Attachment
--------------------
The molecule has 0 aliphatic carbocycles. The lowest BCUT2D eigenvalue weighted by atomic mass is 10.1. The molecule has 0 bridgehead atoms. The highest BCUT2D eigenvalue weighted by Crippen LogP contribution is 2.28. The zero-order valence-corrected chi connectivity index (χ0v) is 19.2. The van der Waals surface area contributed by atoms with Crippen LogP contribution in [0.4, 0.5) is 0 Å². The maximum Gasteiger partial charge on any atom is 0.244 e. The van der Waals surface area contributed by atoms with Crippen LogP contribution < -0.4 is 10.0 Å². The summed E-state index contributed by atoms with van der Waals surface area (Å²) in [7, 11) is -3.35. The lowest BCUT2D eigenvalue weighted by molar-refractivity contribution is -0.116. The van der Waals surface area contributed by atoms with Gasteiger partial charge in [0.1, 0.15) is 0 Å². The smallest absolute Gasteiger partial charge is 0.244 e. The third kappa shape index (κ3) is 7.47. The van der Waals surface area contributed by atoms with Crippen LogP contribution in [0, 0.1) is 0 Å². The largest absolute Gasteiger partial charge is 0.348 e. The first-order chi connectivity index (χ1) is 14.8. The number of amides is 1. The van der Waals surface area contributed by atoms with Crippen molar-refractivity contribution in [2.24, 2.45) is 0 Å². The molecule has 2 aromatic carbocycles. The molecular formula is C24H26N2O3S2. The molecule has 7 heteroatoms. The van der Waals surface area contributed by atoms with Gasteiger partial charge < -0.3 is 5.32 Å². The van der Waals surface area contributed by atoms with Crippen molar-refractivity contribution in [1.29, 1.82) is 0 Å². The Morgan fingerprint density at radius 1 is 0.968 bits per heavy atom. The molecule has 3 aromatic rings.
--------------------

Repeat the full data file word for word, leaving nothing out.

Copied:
The molecule has 0 aliphatic carbocycles. The lowest BCUT2D eigenvalue weighted by atomic mass is 10.1. The molecule has 0 bridgehead atoms. The highest BCUT2D eigenvalue weighted by Crippen LogP contribution is 2.28. The zero-order valence-corrected chi connectivity index (χ0v) is 19.2. The van der Waals surface area contributed by atoms with Crippen LogP contribution in [0.4, 0.5) is 0 Å². The maximum Gasteiger partial charge on any atom is 0.244 e. The van der Waals surface area contributed by atoms with Crippen LogP contribution < -0.4 is 10.0 Å². The summed E-state index contributed by atoms with van der Waals surface area (Å²) in [7, 11) is -3.35. The lowest BCUT2D eigenvalue weighted by molar-refractivity contribution is -0.116. The van der Waals surface area contributed by atoms with Gasteiger partial charge in [0.1, 0.15) is 0 Å². The smallest absolute Gasteiger partial charge is 0.244 e. The third kappa shape index (κ3) is 7.47. The van der Waals surface area contributed by atoms with Crippen LogP contribution in [0, 0.1) is 0 Å². The largest absolute Gasteiger partial charge is 0.348 e. The first-order chi connectivity index (χ1) is 14.8. The number of amides is 1. The van der Waals surface area contributed by atoms with Crippen molar-refractivity contribution in [2.24, 2.45) is 0 Å². The molecule has 2 aromatic carbocycles. The molecular formula is C24H26N2O3S2. The molecule has 7 heteroatoms. The van der Waals surface area contributed by atoms with Gasteiger partial charge < -0.3 is 5.32 Å². The van der Waals surface area contributed by atoms with Crippen molar-refractivity contribution in [1.29, 1.82) is 0 Å². The Morgan fingerprint density at radius 1 is 0.968 bits per heavy atom. The molecule has 3 aromatic rings.